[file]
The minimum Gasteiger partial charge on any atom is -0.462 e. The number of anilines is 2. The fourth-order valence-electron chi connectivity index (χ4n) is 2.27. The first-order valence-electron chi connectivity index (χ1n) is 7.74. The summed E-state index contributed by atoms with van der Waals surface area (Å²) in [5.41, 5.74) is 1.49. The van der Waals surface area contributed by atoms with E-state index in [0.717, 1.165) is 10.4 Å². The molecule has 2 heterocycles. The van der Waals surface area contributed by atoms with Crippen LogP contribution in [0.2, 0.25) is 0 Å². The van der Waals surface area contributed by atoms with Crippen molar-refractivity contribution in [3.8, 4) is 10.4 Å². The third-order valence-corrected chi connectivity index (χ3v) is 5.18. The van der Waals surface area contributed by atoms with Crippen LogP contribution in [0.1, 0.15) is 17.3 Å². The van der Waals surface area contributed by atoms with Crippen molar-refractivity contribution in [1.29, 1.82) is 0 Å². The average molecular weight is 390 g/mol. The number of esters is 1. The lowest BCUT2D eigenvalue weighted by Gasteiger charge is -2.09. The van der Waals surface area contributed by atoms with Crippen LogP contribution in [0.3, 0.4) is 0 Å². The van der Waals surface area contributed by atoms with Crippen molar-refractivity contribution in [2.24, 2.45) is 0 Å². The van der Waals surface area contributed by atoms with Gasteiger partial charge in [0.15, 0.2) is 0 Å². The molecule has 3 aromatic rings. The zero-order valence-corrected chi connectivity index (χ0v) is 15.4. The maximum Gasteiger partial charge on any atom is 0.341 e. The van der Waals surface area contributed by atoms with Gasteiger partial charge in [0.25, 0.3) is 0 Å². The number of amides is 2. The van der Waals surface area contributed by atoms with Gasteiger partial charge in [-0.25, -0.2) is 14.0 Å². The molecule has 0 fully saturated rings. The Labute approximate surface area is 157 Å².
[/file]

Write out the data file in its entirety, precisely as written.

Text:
The minimum Gasteiger partial charge on any atom is -0.462 e. The number of anilines is 2. The fourth-order valence-electron chi connectivity index (χ4n) is 2.27. The first-order valence-electron chi connectivity index (χ1n) is 7.74. The summed E-state index contributed by atoms with van der Waals surface area (Å²) in [5.41, 5.74) is 1.49. The van der Waals surface area contributed by atoms with E-state index in [0.717, 1.165) is 10.4 Å². The molecule has 2 heterocycles. The van der Waals surface area contributed by atoms with Crippen LogP contribution in [0.2, 0.25) is 0 Å². The van der Waals surface area contributed by atoms with Crippen molar-refractivity contribution in [3.8, 4) is 10.4 Å². The third-order valence-corrected chi connectivity index (χ3v) is 5.18. The van der Waals surface area contributed by atoms with Crippen LogP contribution in [0.1, 0.15) is 17.3 Å². The van der Waals surface area contributed by atoms with Crippen molar-refractivity contribution in [1.29, 1.82) is 0 Å². The average molecular weight is 390 g/mol. The number of esters is 1. The lowest BCUT2D eigenvalue weighted by Gasteiger charge is -2.09. The van der Waals surface area contributed by atoms with Crippen LogP contribution in [0.3, 0.4) is 0 Å². The van der Waals surface area contributed by atoms with Crippen molar-refractivity contribution in [2.24, 2.45) is 0 Å². The van der Waals surface area contributed by atoms with Gasteiger partial charge in [0.15, 0.2) is 0 Å². The molecule has 3 aromatic rings. The zero-order valence-corrected chi connectivity index (χ0v) is 15.4. The maximum Gasteiger partial charge on any atom is 0.341 e. The van der Waals surface area contributed by atoms with Gasteiger partial charge in [0.25, 0.3) is 0 Å². The number of amides is 2. The van der Waals surface area contributed by atoms with Gasteiger partial charge in [-0.25, -0.2) is 14.0 Å². The molecule has 0 fully saturated rings. The Labute approximate surface area is 157 Å².